CD26 is essential for normal G-CSF-induced progenitor cell mobilization as determined by CD26-/- mice

Kent W. Christopherson, Scott Cooper, Giao Hangoc, Hal Broxmeyer

Research output: Contribution to journalArticle

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Abstract

Objective. In spite of the wide usage of mobilized peripheral blood hematopoietic stem and progenitor cells (HSC/HPC) for transplantation, the mechanism of granulocyte colony-stimulating factor (G-CSF)-induced HSC/HPC mobilization has yet to be fully determined. Our previous studies suggested that that G-CSF-induced mobilization may involve the extracellular peptidase CD26 (DPPIV/dipeptidylpeptidase IV). We set out to establish whether CD26 was an essential component of normal G-CSF-induced mobilization of HSC/HPC. Materials and methods. Normal wild-type (WT) control C57BL/6 mice and CD26 knockout (CD26-/-) mice, also on a C57BL/6 background, were treated with or without G-CSF and peripheral blood cells, bone marrow cells, and spleen cells were assessed for CFU-GM, BFU-E, and CFU-GEMM content. Results. No statistical difference in the number of CFU-GM, BFU-E, or CFU-GEMM in the peripheral blood, bone marrow, or spleen of untreated WT vs untreated CD26 -/- mice was observed. G-CSF treatment of WT mice resulted in the mobilization of HPC into the peripheral blood. The number of HPC detected in G-CSF-treated CD26-/- mouse peripheral blood was significantly less than the corresponding number of HPC detected in G-CSF-treated WT mouse peripheral blood after either a 2- or 4-day G-CSF regimen. Conclusions. CD26 plays a critical role in G-CSF-induced mobilization of HPC.

Original languageEnglish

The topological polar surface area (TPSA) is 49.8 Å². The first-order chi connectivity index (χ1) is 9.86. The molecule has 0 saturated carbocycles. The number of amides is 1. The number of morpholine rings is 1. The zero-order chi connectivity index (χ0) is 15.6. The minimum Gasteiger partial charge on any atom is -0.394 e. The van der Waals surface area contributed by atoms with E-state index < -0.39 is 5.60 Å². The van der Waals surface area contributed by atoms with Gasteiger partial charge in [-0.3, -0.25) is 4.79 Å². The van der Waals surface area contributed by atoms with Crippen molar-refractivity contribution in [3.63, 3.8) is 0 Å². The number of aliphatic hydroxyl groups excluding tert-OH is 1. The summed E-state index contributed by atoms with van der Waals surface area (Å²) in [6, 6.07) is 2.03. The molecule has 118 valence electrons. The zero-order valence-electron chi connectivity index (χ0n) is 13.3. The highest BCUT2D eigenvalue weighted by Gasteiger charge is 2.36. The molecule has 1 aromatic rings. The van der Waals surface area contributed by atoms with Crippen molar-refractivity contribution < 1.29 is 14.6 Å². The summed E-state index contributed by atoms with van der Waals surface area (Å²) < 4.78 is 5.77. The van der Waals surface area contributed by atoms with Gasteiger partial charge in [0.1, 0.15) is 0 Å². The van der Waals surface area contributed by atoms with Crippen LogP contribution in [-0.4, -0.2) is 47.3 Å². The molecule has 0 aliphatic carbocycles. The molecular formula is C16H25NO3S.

Pages (from-to)1126-1134
Number of pages9
JournalExperimental Hematology
Volume31
Issue number11
DOIs
StatePublished - Nov 2003

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Granulocyte Colony-Stimulating Factor
Stem Cells
Myeloid Progenitor Cells
Granulocyte-Macrophage Progenitor Cells
Erythroid Precursor Cells
Hematopoietic Stem Cells
Spleen
Inbred C57BL Mouse
Knockout Mice
Bone Marrow Cells
Blood Cells
Peptide Hydrolases
Transplantation
Bone Marrow

ASJC Scopus subject areas

  • Cancer Research
  • Cell Biology
  • Genetics
  • Hematology
  • Oncology
  • Transplantation

Cite this

CD26 is essential for normal G-CSF-induced progenitor cell mobilization as determined by CD26-/- mice. / Christopherson, Kent W.; Cooper, Scott; Hangoc, Giao; Broxmeyer, Hal.

In: Experimental Hematology, Vol. 31, No. 11, 11.2003, p. 1126-1134.

Research output: Contribution to journalArticle

Christopherson, Kent W. ; Cooper, Scott ; Hangoc, Giao ; Broxmeyer, Hal. / CD26 is essential for normal G-CSF-induced progenitor cell mobilization as determined by CD26-/- mice. In: Experimental Hematology. 2003 ; Vol. 31, No. 11. pp. 1126-1134.
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abstract = "Objective. In spite of the wide usage of mobilized peripheral blood hematopoietic stem and progenitor cells (HSC/HPC) for transplantation, the mechanism of granulocyte colony-stimulating factor (G-CSF)-induced HSC/HPC mobilization has yet to be fully determined. Our previous studies suggested that that G-CSF-induced mobilization may involve the extracellular peptidase CD26 (DPPIV/dipeptidylpeptidase IV). We set out to establish whether CD26 was an essential component of normal G-CSF-induced mobilization of HSC/HPC. Materials and methods. Normal wild-type (WT) control C57BL/6 mice and CD26 knockout (CD26-/-) mice, also on a C57BL/6 background, were treated with or without G-CSF and peripheral blood cells, bone marrow cells, and spleen cells were assessed for CFU-GM, BFU-E, and CFU-GEMM content. Results. No statistical difference in the number of CFU-GM, BFU-E, or CFU-GEMM in the peripheral blood, bone marrow, or spleen of untreated WT vs untreated CD26 -/- mice was observed. G-CSF treatment of WT mice resulted in the mobilization of HPC into the peripheral blood. The number of HPC detected in G-CSF-treated CD26-/- mouse peripheral blood was significantly less than the corresponding number of HPC detected in G-CSF-treated WT mouse peripheral blood after either a 2- or 4-day G-CSF regimen. Conclusions. CD26 plays a critical role in G-CSF-induced mobilization of HPC.",